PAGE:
The cabin spaciousness alludes early on to what the Mustang will be like on the road, once you’ve slunk down into its seat and shut its long driver’s door. (Think twice about tight car parks.)

With a high window line and an interior and driving position well spaced out, you soon get an idea that this isn’t going to be one of those drives whose characteristics will major on agility.

Matt Prior

Matt Prior

Road test editor
The Mustang was fitted with winter tyres, which in the wet conditions made it easier and no less fun to involve the rear

Instead, you lift the clutch and woofle away with the 2.6-turn-lock-to-lock steering bringing about secure but moderately paced direction changes.

The rack itself – like the pleasing, round wheel – is well weighted and geared, mind. It’s just that it’s more BMW 5 Series in response than it is, say, TT.

Not that this is a terrible thing in itself. As you cruise away, the Mustang, regardless of what weight you ask its steering to provide (there are a few options), eases down slowish roads with a compliant, nonchalant gait.

A Porsche Cayman would have got the jiggles by now and a 2 Series might have shifted on its springs a little. A Mustang retains that 5 Series-on-base-wheels amble, unaffected by the kinds of surface imperfections we think are big over here but barely register compared with the gaps between concrete slabs they drop into US highways.

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You can put the steering wheel on the right side for us, but you can’t disguise the size – and origination – of the Mustang. At lower speeds, and on a road that’s wide enough, this is no bad thing at all.

As you up the ante, the Mustang question starts to become a little more complex. Let’s face it: this is a big car, considerately sprung to the extent that a TT outdoes it for body control.

But although the ’Stang thinks for too long about how to make its body settle over complicated asphalt, there always retains a pleasing honesty to it. It’s well balanced, it settles more quickly than most American sports cars and it doesn’t always retain complete traction. And with all of that comes a sense of clean fun that means you can forgive it a great many things.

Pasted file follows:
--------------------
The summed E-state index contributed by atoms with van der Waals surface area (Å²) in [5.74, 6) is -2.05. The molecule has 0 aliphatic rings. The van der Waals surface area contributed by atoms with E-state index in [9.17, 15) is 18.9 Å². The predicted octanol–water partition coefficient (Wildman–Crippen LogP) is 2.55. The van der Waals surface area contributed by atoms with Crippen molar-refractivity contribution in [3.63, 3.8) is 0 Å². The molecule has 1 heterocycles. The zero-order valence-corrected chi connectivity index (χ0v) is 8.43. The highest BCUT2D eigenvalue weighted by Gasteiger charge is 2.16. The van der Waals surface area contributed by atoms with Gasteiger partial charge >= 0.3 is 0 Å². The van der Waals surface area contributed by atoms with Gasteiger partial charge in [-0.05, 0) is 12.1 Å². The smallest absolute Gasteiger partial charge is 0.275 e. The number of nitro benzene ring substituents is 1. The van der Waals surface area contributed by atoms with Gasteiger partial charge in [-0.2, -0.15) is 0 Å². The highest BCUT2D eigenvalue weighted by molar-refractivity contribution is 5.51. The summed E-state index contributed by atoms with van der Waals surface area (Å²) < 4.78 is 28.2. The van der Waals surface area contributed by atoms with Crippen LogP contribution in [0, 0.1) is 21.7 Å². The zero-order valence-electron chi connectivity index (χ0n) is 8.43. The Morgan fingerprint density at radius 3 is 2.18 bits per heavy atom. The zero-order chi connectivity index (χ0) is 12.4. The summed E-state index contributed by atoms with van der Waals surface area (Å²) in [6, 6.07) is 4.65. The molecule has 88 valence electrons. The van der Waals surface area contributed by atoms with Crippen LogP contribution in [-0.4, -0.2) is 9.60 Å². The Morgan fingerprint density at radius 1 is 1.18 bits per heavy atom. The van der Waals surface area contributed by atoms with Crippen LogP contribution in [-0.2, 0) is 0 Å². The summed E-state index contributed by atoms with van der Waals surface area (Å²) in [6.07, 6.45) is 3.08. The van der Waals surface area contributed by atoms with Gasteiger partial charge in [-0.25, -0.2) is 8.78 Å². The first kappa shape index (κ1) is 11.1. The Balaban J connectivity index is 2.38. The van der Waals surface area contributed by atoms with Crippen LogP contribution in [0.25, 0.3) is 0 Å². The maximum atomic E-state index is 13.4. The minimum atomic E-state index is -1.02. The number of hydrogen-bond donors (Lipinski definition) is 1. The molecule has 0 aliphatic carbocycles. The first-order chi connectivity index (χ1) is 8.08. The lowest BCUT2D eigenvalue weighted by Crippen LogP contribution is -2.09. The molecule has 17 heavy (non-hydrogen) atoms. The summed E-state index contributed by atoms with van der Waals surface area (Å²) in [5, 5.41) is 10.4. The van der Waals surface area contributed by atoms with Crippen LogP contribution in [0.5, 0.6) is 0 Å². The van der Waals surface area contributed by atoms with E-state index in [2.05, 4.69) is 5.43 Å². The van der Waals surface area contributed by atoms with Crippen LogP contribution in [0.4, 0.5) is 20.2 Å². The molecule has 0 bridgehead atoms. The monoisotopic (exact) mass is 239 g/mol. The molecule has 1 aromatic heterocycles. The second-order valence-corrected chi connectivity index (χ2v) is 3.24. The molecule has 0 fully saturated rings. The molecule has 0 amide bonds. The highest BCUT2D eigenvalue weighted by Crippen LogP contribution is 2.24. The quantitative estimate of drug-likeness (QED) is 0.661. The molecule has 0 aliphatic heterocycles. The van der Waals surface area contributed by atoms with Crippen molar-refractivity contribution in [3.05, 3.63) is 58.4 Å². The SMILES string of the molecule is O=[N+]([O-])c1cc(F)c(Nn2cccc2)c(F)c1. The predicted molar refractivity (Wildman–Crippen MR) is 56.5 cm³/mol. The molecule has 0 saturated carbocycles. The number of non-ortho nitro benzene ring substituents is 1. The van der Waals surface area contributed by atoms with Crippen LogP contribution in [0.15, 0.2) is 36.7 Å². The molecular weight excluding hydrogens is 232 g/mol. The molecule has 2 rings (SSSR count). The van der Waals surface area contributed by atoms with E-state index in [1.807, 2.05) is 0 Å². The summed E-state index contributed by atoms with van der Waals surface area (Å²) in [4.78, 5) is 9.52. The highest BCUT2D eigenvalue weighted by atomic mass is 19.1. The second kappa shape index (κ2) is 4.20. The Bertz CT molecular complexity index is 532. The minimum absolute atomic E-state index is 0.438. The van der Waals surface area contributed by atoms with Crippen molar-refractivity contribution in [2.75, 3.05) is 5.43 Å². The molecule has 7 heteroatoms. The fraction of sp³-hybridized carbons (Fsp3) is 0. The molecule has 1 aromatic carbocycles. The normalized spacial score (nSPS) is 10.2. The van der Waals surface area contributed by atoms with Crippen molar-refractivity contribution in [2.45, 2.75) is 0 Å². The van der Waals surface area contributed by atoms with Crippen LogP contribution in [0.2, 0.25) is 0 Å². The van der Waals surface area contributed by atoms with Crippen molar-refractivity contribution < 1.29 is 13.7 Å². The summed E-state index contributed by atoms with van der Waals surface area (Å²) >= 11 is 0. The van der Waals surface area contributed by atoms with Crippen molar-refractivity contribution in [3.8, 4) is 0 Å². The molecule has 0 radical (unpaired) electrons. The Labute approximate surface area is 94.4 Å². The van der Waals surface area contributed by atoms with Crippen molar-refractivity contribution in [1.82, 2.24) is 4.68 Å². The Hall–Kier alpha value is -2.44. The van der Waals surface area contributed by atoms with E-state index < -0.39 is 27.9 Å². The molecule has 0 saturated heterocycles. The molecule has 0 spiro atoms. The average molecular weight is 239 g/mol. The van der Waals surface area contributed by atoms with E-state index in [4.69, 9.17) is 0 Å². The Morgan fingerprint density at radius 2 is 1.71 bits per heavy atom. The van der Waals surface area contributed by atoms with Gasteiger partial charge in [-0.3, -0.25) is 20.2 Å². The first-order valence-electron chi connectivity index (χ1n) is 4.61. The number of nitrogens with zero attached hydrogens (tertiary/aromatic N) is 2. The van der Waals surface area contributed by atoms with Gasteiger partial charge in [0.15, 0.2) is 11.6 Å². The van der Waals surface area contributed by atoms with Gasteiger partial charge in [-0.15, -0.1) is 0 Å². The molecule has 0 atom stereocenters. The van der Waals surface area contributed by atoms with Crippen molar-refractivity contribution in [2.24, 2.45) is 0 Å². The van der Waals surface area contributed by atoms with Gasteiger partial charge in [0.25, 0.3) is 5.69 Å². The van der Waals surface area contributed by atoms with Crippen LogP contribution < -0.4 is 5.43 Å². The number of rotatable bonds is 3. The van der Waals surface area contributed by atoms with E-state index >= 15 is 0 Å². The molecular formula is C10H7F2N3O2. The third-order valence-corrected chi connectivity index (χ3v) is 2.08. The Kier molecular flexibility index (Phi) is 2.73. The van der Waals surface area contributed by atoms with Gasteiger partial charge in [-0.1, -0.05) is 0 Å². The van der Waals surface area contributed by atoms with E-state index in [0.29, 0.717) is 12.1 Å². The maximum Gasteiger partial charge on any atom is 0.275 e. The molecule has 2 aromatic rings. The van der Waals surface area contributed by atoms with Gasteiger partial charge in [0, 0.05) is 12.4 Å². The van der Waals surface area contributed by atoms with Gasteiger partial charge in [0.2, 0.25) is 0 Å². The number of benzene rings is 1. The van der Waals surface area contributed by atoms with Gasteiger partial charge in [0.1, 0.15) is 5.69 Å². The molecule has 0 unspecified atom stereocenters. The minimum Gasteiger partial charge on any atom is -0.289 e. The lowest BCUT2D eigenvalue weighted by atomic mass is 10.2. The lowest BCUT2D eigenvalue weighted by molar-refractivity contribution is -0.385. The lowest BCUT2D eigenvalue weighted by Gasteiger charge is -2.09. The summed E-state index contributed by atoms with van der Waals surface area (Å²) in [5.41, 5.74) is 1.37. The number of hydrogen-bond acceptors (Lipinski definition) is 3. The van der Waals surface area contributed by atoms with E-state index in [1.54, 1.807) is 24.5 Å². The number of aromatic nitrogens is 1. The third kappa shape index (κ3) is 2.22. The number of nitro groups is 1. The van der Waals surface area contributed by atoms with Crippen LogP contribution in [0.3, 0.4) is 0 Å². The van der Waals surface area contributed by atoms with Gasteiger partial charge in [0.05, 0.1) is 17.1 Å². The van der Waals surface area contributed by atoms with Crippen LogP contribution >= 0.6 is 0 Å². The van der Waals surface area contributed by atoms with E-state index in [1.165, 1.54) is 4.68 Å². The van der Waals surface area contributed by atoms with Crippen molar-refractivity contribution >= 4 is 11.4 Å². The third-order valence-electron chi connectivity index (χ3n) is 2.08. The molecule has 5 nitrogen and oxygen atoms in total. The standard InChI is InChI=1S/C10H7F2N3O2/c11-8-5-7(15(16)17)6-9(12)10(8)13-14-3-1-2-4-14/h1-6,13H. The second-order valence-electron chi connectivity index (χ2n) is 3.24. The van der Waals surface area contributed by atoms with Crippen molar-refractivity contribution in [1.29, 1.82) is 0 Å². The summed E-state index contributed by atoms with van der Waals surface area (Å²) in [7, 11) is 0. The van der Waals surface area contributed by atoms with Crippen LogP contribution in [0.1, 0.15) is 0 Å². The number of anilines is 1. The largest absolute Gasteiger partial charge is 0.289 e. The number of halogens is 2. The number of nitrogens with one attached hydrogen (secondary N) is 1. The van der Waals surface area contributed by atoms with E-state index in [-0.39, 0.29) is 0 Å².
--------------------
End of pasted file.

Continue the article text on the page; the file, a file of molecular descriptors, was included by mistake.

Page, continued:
The wet track was unavailable when we visited MIRA’s proving ground, but the dry circuit was fairly damp anyway. This and the fact that Ford supplied the Mustang on winter tyres explain why the ’Stang wasn’t as fast as it would usually have been around our circuit.

But that doesn’t matter, because what matters more than speed is fun. And here the Mustang scores. Because it’s front engined (and quite a sizeable engine it is, too), the weight distribution is just over half (54 percent) to the front, which lends the Mustang an inherently stable balance. It’ll understeer a bit if you let it.

But you don’t have to let it. If you keep the brakes gently applied as you turn in, it keeps the nose planted. And from that point onwards, you can call on the rear wheels to help you turn as much as you’d like them to. On winter rubber, grip is low enough to let you feel that balance out on the road.

The Mustang stops pretty well, too. In the dry, and on grippier rubber, track days would give them a workout, but they performed well in these conditions.

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